Mohammad Mahmoody, Tal Moran, Salil Vadhan
A time-lock puzzle is a mechanism for sending messages “to the future”. The sender publishes a puzzle whose solution is the message to be sent, thus hiding it until enough time has elapsed for the puzzle to be solved. For time-lock puzzles to be useful, generating a puzzle should take less time than solving it. Since adversaries may have access to many more computers than honest solvers, massively parallel solvers should not be able to produce a solution much faster than serial ones.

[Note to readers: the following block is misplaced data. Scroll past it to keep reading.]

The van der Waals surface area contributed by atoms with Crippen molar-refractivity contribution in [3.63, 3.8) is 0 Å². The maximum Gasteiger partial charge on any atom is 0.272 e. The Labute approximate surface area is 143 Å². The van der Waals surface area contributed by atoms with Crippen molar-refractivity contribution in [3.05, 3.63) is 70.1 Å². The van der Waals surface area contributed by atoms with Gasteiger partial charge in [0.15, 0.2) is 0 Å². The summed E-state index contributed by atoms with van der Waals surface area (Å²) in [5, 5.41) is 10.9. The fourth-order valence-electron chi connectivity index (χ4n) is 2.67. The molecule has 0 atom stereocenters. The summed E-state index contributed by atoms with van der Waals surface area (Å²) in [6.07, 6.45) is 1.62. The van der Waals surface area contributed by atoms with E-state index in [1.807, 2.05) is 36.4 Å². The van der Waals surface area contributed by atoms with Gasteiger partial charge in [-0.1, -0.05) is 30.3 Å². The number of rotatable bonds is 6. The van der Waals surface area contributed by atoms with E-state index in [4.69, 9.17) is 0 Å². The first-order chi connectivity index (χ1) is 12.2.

To date, we know of only one mechanism that is believed to satisfy these properties: the one proposed by Rivest, Shamir and Wagner (1996), who originally introduced the notion of time-lock puzzles. Their puzzle is based on the serial nature of exponentiation and the hardness of factoring, and is therefore vulnerable to advances in factoring techniques (as well as to quantum attacks). In this work, we study the possibility of constructing time-lock puzzles in the random-oracle model. Our main result is negative, ruling out time-lock puzzles that require more parallel time to solve than the total work required to generate a puzzle. In particular, this should rule out black-box constructions of such timelock puzzles from one-way permutations and collision-resistant hash-functions. On the positive side, we construct a time-lock puzzle with a linear gap in parallel time: a new puzzle can be generated with one round of n parallel queries to the random oracle, but n rounds of serial queries are required to solve it (even for massively parallel adversaries).